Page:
Bennett’s laugh is the single greatest sound in the world, a high-pitched titter that conveys nothing but pure joy. There’s a smile that goes with it that I won’t even try to describe. You just have to see it, and if you spend five seconds with him, you will. His favorite meal is a grilled cheese sandwich, followed closely by two peanut butter half-sandwiches. His third favorite meal is walking away from the table to play with his trains.
He has a couple of catch phrases. One is, “That can’t be right!” He says it whenever something unexpected happens. While watching Beauty & the Beast, he might say, “A talking candlestick? That can’t be right!” He also says it when he thinks you’re trying to fool him, even if you aren’t. “You mix yellow and blue to make green? That can’t be right!”
His other catch phrase is, “I gotta tell you something.” He says this every single time he begins a conversation, even if he’s not sure what he wants to talk about yet.
“I gotta tell you something.”
Speaking of trains, he knows every single friend Thomas the Tank Engine has. All their smushy faces look exactly the same to me, but one quick glance is all he needs to say, “That’s Gordon” or “That’s Skarloey”. He can play trains quietly by himself for half an hour. That may not sound like long, but at this age, it’s an ETERNITY. He can get 7 different engines going at once on the same track. He spaces them out perfectly so they won’t crash into each other. When we got him a kiddie mp3 player, he wanted us to load it up with nothing but Thomas the Tank Engine songs. (There are more than you’d imagine, and some of them aren’t half bad.)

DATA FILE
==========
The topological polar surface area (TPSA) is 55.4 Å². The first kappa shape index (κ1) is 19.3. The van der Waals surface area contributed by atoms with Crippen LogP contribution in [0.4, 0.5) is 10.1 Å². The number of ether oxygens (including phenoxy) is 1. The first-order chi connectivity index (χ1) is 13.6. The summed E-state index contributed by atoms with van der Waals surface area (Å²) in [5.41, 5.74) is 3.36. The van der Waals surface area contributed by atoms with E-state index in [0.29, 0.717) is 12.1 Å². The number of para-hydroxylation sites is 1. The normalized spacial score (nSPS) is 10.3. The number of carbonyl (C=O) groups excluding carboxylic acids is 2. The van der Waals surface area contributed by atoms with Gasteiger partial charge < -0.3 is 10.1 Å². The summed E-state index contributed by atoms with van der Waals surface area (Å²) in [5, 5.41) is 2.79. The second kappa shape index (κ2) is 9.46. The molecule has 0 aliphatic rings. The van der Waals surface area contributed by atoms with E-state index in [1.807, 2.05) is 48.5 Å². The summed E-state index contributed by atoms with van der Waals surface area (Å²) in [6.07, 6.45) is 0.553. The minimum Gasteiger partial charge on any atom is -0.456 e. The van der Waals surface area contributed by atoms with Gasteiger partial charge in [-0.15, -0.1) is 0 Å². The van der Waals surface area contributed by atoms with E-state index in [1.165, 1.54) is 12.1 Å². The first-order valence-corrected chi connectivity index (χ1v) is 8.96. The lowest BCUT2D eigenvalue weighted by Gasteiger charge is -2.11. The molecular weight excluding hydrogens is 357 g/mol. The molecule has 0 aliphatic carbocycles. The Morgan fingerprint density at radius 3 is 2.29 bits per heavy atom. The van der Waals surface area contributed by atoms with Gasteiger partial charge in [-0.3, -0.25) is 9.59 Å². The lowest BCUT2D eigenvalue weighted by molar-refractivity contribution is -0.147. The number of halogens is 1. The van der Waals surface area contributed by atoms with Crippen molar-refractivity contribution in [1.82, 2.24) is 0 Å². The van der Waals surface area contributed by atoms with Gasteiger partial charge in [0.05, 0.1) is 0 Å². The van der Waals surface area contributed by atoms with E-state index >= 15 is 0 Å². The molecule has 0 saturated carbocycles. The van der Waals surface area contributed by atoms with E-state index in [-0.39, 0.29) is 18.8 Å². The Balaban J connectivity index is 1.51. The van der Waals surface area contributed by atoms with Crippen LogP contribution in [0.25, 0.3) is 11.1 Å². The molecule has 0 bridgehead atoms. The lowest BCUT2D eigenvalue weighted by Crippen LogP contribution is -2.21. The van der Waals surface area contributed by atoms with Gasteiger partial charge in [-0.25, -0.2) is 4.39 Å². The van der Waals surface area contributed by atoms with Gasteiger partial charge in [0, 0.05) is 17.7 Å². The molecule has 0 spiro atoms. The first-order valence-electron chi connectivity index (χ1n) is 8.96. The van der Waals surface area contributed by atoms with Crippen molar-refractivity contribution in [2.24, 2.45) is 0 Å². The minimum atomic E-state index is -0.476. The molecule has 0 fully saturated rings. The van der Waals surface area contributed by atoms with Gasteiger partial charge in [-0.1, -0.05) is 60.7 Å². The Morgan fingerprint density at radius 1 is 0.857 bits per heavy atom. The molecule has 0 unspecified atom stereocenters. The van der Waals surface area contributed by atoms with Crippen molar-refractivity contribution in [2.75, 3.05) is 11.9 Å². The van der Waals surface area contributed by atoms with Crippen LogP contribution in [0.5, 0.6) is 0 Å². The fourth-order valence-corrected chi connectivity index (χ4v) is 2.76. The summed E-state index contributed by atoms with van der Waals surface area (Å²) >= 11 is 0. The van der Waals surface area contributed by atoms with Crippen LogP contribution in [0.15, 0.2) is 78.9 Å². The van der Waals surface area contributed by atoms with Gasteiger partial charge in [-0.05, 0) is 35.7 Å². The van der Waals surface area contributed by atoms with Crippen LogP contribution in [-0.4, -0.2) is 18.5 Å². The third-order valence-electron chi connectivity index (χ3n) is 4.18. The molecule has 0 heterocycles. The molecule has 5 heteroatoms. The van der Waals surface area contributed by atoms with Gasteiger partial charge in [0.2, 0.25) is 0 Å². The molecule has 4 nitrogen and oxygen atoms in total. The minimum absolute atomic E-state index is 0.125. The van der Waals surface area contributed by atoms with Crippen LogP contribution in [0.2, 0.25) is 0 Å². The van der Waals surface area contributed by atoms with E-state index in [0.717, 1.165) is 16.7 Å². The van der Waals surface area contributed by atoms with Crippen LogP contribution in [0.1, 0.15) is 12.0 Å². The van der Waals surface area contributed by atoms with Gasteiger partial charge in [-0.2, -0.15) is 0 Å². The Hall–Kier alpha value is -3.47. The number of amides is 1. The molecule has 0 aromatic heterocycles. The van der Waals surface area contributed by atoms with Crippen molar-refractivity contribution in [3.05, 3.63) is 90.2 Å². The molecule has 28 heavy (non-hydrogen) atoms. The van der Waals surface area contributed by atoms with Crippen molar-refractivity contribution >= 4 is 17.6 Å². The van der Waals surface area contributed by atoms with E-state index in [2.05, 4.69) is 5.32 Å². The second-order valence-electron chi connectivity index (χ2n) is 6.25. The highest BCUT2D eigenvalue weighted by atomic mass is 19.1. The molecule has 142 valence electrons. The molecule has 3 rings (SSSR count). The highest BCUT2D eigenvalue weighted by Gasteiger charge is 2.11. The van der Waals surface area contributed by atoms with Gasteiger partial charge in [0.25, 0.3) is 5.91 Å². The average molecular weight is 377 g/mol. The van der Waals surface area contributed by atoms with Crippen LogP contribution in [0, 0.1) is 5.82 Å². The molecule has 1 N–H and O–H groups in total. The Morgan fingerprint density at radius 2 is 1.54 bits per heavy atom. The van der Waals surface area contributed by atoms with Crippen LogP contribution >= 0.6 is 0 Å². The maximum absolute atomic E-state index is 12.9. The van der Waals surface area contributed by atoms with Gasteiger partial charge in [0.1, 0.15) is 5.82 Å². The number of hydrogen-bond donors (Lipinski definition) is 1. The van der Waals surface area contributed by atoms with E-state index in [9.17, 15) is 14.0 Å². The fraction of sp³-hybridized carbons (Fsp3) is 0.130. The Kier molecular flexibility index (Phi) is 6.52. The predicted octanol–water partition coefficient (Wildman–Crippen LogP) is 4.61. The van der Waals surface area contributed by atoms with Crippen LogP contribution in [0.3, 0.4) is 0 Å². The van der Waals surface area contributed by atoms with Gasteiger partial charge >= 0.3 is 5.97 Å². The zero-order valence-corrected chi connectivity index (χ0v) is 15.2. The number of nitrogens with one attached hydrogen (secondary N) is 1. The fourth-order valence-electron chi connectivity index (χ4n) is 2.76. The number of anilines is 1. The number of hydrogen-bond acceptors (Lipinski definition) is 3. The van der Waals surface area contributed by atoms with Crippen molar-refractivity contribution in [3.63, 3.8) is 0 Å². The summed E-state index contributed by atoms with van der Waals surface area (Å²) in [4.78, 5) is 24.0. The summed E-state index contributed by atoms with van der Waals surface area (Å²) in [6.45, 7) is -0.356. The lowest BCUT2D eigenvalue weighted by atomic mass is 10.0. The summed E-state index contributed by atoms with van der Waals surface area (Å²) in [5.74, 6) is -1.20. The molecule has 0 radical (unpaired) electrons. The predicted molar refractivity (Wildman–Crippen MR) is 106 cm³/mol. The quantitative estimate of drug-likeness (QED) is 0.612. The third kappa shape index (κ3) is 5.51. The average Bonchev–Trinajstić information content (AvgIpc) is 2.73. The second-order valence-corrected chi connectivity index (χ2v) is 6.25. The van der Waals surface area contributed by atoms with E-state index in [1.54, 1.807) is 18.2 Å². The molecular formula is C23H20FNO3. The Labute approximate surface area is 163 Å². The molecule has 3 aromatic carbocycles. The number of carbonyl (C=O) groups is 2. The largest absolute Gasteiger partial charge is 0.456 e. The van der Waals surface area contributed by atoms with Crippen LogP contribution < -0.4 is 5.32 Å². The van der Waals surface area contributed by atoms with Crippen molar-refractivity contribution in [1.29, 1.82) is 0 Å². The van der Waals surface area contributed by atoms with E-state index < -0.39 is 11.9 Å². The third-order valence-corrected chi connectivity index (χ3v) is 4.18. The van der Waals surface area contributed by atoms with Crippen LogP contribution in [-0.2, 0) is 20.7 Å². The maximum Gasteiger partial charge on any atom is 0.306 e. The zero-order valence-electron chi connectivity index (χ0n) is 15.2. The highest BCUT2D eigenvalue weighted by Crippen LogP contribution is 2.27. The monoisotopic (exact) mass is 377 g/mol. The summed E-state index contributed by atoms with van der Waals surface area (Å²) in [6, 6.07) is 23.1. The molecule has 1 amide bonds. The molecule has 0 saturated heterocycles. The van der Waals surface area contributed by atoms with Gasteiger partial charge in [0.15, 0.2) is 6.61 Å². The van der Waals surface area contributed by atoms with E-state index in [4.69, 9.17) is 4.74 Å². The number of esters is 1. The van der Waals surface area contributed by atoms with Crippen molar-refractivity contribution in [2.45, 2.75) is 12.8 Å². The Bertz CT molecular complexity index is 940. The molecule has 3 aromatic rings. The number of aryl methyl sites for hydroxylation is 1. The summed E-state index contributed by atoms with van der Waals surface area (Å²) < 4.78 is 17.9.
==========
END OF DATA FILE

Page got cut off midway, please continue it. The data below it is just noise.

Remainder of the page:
He’s a better athlete than I ever was. A better dancer, too. He loves to invent games with names like “Run With a Balloon” or “Run Around the Trampoline,” or my favorite, which is simply called “Run!”
He’s off-the-charts skinny, literally below the first percentile in weight. He’s the only kid I’ve ever known who’ll stop eating dessert when he feels he’s had enough. Seriously, the kid can take two nibbles of an Oreo, shrug and say, “I’m done” and then just walk away. (That’s when his sister and I rush in and fight over the part he left behind.)
One of his favorite pastimes is to walk around with his eyes closed. At first we warned him he was going to get hurt, but then we realized stumbling into things was part of the fun for him. Maybe he just likes experimenting, seeing the world in a different way. He has gotten hurt, of course, but right after that, he’ll close his eyes and stumble into something else.
There are a million things about this kid that some people might see as odd, but whenever that voice in my head says, “Something’s wrong,” it gets shouted down by an even louder voice that tells me, “He’s perfect.” Not one of those million unique things about my kid is bad. So he’s good at math? Great. He has a silly sense of humor? Awesome. He likes machines? Swell.
What matters more to me than anything is that Bennett is the happiest kid I’ve ever known. One of the things he says the most is, “This is the best ____ ever!” You can insert virtually any word into that blank. “day,” “episode of ‘Dora’,” “peanut butter sandwich.” I’ve heard them all.